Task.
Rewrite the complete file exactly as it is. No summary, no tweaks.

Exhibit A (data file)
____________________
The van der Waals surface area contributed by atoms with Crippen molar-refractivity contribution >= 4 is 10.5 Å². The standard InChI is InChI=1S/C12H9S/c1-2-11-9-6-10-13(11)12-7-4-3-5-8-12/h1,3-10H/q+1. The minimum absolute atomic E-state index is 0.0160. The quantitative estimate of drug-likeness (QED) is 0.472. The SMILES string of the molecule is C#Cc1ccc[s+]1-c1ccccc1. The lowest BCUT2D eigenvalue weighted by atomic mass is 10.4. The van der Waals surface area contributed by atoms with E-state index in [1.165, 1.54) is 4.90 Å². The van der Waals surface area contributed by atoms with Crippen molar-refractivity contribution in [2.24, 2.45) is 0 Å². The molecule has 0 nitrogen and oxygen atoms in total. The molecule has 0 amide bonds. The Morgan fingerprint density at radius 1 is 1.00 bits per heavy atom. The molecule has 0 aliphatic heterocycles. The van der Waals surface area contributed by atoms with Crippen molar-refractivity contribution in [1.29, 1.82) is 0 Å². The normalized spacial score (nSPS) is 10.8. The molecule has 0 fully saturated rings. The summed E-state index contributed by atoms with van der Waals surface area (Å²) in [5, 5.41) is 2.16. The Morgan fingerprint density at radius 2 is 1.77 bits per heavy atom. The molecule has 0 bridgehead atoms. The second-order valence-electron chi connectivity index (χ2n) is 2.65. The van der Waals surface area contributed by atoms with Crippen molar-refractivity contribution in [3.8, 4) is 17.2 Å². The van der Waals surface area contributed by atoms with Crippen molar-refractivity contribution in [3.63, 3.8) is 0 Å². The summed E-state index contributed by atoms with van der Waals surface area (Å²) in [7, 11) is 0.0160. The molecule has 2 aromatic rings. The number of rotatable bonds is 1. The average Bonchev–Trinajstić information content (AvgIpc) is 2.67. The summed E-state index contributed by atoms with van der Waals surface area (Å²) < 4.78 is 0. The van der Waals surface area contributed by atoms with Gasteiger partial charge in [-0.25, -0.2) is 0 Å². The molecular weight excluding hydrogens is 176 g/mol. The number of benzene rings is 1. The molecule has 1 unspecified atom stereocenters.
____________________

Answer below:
The van der Waals surface area contributed by atoms with Crippen molar-refractivity contribution >= 4 is 10.5 Å². The standard InChI is InChI=1S/C12H9S/c1-2-11-9-6-10-13(11)12-7-4-3-5-8-12/h1,3-10H/q+1. The minimum absolute atomic E-state index is 0.0160. The quantitative estimate of drug-likeness (QED) is 0.472. The SMILES string of the molecule is C#Cc1ccc[s+]1-c1ccccc1. The lowest BCUT2D eigenvalue weighted by atomic mass is 10.4. The van der Waals surface area contributed by atoms with E-state index in [1.165, 1.54) is 4.90 Å². The van der Waals surface area contributed by atoms with Crippen molar-refractivity contribution in [2.24, 2.45) is 0 Å². The molecule has 0 nitrogen and oxygen atoms in total. The molecule has 0 amide bonds. The Morgan fingerprint density at radius 1 is 1.00 bits per heavy atom. The molecule has 0 aliphatic heterocycles. The van der Waals surface area contributed by atoms with Crippen molar-refractivity contribution in [1.29, 1.82) is 0 Å². The normalized spacial score (nSPS) is 10.8. The molecule has 0 fully saturated rings. The summed E-state index contributed by atoms with van der Waals surface area (Å²) in [5, 5.41) is 2.16. The Morgan fingerprint density at radius 2 is 1.77 bits per heavy atom. The molecule has 0 bridgehead atoms. The second-order valence-electron chi connectivity index (χ2n) is 2.65. The van der Waals surface area contributed by atoms with Crippen molar-refractivity contribution in [3.8, 4) is 17.2 Å². The van der Waals surface area contributed by atoms with Crippen molar-refractivity contribution in [3.63, 3.8) is 0 Å². The summed E-state index contributed by atoms with van der Waals surface area (Å²) in [7, 11) is 0.0160. The molecule has 2 aromatic rings. The number of rotatable bonds is 1. The average Bonchev–Trinajstić information content (AvgIpc) is 2.67. The summed E-state index contributed by atoms with van der Waals surface area (Å²) < 4.78 is 0. The van der Waals surface area contributed by atoms with Gasteiger partial charge in [-0.25, -0.2) is 0 Å². The molecular weight excluding hydrogens is 176 g/mol. The number of benzene rings is 1. The molecule has 1 unspecified atom stereocenters.